The SOMM Journal

August / September 2018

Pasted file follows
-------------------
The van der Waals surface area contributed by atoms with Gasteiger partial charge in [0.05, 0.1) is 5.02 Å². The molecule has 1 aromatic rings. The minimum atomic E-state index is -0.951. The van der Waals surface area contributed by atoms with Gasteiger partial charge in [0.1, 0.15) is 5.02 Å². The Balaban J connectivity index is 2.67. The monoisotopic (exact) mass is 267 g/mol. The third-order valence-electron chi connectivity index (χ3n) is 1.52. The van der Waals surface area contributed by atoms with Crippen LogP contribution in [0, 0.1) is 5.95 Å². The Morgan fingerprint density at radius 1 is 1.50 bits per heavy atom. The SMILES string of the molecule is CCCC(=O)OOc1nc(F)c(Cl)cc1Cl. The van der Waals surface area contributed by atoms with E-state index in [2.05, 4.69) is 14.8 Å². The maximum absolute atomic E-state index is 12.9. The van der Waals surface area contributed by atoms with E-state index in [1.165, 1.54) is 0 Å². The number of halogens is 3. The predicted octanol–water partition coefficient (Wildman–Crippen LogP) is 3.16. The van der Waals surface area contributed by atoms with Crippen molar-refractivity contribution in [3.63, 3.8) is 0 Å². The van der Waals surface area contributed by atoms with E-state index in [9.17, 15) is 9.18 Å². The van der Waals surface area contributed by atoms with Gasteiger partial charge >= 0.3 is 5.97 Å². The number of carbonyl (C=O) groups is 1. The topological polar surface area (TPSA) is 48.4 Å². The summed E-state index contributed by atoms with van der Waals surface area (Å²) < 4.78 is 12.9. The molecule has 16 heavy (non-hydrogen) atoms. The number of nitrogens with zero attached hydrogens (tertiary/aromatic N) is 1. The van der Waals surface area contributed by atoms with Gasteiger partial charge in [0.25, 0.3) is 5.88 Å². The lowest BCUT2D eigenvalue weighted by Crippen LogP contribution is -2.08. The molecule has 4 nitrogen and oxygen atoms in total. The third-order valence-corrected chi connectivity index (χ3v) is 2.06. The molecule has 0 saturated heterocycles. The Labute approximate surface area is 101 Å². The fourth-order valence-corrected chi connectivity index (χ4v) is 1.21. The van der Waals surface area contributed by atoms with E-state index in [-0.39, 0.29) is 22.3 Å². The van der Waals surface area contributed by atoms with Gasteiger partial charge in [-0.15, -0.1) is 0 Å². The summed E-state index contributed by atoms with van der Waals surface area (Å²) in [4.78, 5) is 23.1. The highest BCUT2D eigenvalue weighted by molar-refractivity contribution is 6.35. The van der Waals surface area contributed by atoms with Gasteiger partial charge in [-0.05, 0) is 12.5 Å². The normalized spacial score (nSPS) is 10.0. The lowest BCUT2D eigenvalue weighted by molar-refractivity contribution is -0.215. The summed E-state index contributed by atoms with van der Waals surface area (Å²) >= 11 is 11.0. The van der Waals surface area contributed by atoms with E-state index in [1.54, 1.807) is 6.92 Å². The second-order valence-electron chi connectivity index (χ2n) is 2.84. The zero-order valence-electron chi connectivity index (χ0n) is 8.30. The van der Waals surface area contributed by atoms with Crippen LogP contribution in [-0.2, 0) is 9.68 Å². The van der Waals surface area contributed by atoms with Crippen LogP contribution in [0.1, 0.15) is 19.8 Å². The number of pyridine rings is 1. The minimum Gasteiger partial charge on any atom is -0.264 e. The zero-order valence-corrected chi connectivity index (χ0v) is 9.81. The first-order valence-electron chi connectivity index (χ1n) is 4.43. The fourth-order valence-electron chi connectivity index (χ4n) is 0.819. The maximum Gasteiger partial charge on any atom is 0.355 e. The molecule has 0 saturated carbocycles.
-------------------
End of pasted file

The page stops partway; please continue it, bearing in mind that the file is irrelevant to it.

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16 { THE SOMM JOURNAL } AUGUST/SEPTEMBER 2018 WHEN LESLIE RUDD died in May at the age of 76, I hope a soft wind blew down the rocky face of the Vaca Mountains and nestled into the tender curves of his Napa Valley vineyard below. Indeed, it must have happened: Having stood in that very vine - yard in recent weeks, how else could I explain the feeling of being wrapped in a gentle soulfulness? It's perhaps not an exaggeration to say that vineyard was Leslie. I remember the first time I visited the corner of Oakville Crossroad and the Silverado Trail decades ago. It wasn't Rudd Estate back then, but rather a weary patch of vines that resembled bedraggled soldiers returning home from war. The vivid auburn red soil was there, and beams of sunlight bounced down from the canyon above just as they do today. But the vine - yard itself was a neglected mess. For Leslie, I suspect it was love at first sight. Leslie was tremendously shy, but I grew to know him a little bit. In the 1990s, he was one of the first people I talked to about my then pie-in-the-sky idea of creating a pro - fessional wine school within the Culinary Institute of America's Napa Valley campus. Leslie—a man who always walked the walk—donated the millions in seed money it took to convert the crumbling-down Christian Brothers still house on campus to what would eventually become the Rudd Center for Professional Wine Studies. I recently went over to Rudd to taste wines with Leslie's daughter Samantha (now head of the winery), Estate Director Oscar Henquet, and Winegrower Freder - ick Ammons. As I pulled into the driveway, I was seized by the worry that somehow, without Leslie there, the magic of those wines would be gone. It turns out, though, that the wines were more exquisite: a culmination, an embodiment, and an homage all wrapped into one. The 2014 Rudd Estate Propri - etary Red ($250; mostly Cabernet) had a texture so sumptuous it was like melted chocolate, yet it was uncannily fresh, vivid, and pure at the same time. Meanwhile, the 2014 Samantha's Cabernet Sauvignon ($175) featured long swaths of violet blue fruit and a sensational structure. "Leslie worked for years on this vine - yard," Henquet told me. "He died knowing he understood it. That was his promise to Samantha, and that is the promise and foundation we will build on for the next generation." Karen MacNeil is the author of The Wine Bible and creator of WineSpeed. A Man and His Vineyard IN PRAISE OF THE LATE LESLIE RUDD'S EXQUISITE CABERNETS { one woman's view } Vineyard workers descend on Rudd Vineyards' Mt. Veeder Estate. The late Leslie Rudd with his daughter Samantha, who is now in charge of the estate. PHOTOS: MATT MORRIS

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